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&nbsp;Factory Component
<a name="definition"><h2>Definition</h2></a>
<p class="Para">A Factory Component is a deployable software generation unit aiming at producing assets from inputs assets.</p>
<a name="motivation"><h2>Motivation</h2></a>
<p class="Para">A factory component is a component with a set of contracts as the factory component parameters, a set of viewpoints and a generation orchestration.</p>
<p class="Para">The purpose of factory components is to achieve simple to complex, small- to large-scale, and heterogeneous generations. Unlike to generators with a defined technical scope of generation (e.g., text or model transformation), a factory component can mix several generation techniques, produce complex assets, such as languages, framework or tools, and cover the complete production lifecycle of assets. An heterogeneous generation can be realized individually by a factory component or collectivelly by a set of factory components with a generation chain.</p>
<p class="Para">A factory component cannot assume alone complex generations. For this reason, it delegates them to other factory components by assembly. Every factory component has a generation objective and realizes the generation it is specialized for.</p>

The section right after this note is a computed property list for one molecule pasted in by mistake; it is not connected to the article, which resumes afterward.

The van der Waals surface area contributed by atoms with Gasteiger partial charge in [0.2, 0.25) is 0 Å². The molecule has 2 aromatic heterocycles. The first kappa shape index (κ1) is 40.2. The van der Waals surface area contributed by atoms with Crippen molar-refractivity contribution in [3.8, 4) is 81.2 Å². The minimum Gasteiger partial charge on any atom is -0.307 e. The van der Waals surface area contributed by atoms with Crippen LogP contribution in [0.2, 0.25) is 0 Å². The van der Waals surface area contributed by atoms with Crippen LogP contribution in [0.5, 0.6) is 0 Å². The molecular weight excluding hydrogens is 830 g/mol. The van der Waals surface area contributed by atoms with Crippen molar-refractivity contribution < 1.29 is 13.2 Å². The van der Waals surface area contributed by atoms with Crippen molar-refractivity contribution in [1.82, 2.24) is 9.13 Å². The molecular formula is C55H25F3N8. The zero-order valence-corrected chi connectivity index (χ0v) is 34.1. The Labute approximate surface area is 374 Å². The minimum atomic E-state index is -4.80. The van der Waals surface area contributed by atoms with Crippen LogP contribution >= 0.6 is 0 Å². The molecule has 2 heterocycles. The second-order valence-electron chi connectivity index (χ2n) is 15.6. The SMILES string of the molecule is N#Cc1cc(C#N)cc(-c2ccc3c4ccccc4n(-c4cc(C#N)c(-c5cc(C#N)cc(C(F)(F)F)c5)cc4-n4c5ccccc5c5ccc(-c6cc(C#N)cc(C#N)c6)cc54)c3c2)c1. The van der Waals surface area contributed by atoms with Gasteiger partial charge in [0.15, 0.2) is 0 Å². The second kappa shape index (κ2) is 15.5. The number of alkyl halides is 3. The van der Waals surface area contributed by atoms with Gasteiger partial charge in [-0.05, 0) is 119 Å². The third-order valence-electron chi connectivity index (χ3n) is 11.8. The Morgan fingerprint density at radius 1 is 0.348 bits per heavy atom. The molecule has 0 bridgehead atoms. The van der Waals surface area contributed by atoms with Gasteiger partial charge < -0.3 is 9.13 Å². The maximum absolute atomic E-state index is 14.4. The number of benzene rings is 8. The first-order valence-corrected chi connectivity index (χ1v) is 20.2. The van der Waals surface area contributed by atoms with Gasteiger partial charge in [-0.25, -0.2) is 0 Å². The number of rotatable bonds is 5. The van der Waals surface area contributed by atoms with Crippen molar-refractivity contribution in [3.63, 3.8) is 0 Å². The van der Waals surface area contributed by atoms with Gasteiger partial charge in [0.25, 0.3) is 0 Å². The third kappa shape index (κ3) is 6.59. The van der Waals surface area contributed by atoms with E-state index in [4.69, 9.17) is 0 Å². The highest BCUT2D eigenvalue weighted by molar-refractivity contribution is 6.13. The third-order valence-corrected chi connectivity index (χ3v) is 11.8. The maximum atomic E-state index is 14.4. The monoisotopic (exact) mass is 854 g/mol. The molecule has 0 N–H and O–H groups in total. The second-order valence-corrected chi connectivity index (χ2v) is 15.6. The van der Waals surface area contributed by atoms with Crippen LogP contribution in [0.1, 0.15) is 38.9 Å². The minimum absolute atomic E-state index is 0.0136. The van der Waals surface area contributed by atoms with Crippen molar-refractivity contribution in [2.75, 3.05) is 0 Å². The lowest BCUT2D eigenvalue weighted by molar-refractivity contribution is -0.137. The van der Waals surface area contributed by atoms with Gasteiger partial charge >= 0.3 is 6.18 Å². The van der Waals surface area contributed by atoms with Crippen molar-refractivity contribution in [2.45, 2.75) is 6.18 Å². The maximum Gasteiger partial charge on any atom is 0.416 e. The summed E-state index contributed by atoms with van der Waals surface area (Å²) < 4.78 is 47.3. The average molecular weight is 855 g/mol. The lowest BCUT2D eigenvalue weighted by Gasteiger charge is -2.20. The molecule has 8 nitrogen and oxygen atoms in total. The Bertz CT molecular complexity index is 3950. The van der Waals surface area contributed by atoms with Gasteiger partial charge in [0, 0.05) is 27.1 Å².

<p class="Para">Regarding the process engineering, a factory component is an activity and contributes in the context of a work definition (cf. <a href="">SPEM</a>, e.g. with the notion of process, phase, iteration, activity). The intent is to progressively replace manual development tasks by automated tasks. Then, a factory component is not only a technique but becomes, when intensively used, a vector for common generation practices. Next, it becomes to structure the software practice and the communication language between project team members. Over the time, the stake is to develop sharable factory component portfolios, i.e. homogeneous groups of generation topics extensible by mutual team enrichment.</p>
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<img src="./images/factoryComponentGlobalView.jpg" alt="GLobal view of a Factory Component"/>